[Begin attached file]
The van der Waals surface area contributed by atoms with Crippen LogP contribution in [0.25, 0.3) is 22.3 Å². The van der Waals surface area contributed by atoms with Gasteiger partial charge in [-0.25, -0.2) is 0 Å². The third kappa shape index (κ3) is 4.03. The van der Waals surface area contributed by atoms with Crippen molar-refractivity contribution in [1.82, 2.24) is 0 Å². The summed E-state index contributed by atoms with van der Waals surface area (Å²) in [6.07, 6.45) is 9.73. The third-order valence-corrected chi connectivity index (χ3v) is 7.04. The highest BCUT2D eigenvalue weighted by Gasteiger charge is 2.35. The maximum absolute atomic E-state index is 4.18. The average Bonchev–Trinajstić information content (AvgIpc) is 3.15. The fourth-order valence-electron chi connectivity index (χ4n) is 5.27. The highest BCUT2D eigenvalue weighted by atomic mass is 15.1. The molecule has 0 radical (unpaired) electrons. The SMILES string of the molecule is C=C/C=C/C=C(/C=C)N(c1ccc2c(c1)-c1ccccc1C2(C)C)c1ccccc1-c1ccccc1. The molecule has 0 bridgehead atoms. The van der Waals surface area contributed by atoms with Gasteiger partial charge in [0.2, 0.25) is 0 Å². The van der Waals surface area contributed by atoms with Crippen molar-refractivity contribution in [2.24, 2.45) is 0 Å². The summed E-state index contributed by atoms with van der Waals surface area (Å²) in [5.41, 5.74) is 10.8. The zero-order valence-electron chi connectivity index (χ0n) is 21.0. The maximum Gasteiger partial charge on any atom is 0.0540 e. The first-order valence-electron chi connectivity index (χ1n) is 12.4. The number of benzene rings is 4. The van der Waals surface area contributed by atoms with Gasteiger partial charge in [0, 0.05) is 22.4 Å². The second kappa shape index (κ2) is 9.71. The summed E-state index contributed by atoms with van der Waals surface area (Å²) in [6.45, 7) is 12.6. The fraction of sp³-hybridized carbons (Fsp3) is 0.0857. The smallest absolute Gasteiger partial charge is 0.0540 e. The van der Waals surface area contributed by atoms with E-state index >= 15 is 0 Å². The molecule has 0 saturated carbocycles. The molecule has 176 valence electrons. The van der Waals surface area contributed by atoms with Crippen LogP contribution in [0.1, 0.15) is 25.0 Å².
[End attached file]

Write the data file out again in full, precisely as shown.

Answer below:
The van der Waals surface area contributed by atoms with Crippen LogP contribution in [0.25, 0.3) is 22.3 Å². The van der Waals surface area contributed by atoms with Gasteiger partial charge in [-0.25, -0.2) is 0 Å². The third kappa shape index (κ3) is 4.03. The van der Waals surface area contributed by atoms with Crippen molar-refractivity contribution in [1.82, 2.24) is 0 Å². The summed E-state index contributed by atoms with van der Waals surface area (Å²) in [6.07, 6.45) is 9.73. The third-order valence-corrected chi connectivity index (χ3v) is 7.04. The highest BCUT2D eigenvalue weighted by Gasteiger charge is 2.35. The maximum absolute atomic E-state index is 4.18. The average Bonchev–Trinajstić information content (AvgIpc) is 3.15. The fourth-order valence-electron chi connectivity index (χ4n) is 5.27. The highest BCUT2D eigenvalue weighted by atomic mass is 15.1. The molecule has 0 radical (unpaired) electrons. The SMILES string of the molecule is C=C/C=C/C=C(/C=C)N(c1ccc2c(c1)-c1ccccc1C2(C)C)c1ccccc1-c1ccccc1. The molecule has 0 bridgehead atoms. The van der Waals surface area contributed by atoms with Gasteiger partial charge in [0.2, 0.25) is 0 Å². The van der Waals surface area contributed by atoms with Crippen molar-refractivity contribution in [2.24, 2.45) is 0 Å². The summed E-state index contributed by atoms with van der Waals surface area (Å²) in [5.41, 5.74) is 10.8. The zero-order valence-electron chi connectivity index (χ0n) is 21.0. The maximum Gasteiger partial charge on any atom is 0.0540 e. The first-order valence-electron chi connectivity index (χ1n) is 12.4. The number of benzene rings is 4. The van der Waals surface area contributed by atoms with Gasteiger partial charge in [0, 0.05) is 22.4 Å². The second kappa shape index (κ2) is 9.71. The summed E-state index contributed by atoms with van der Waals surface area (Å²) in [6.45, 7) is 12.6. The fraction of sp³-hybridized carbons (Fsp3) is 0.0857. The smallest absolute Gasteiger partial charge is 0.0540 e. The van der Waals surface area contributed by atoms with E-state index >= 15 is 0 Å². The molecule has 0 saturated carbocycles. The molecule has 176 valence electrons. The van der Waals surface area contributed by atoms with Crippen LogP contribution in [0.1, 0.15) is 25.0 Å².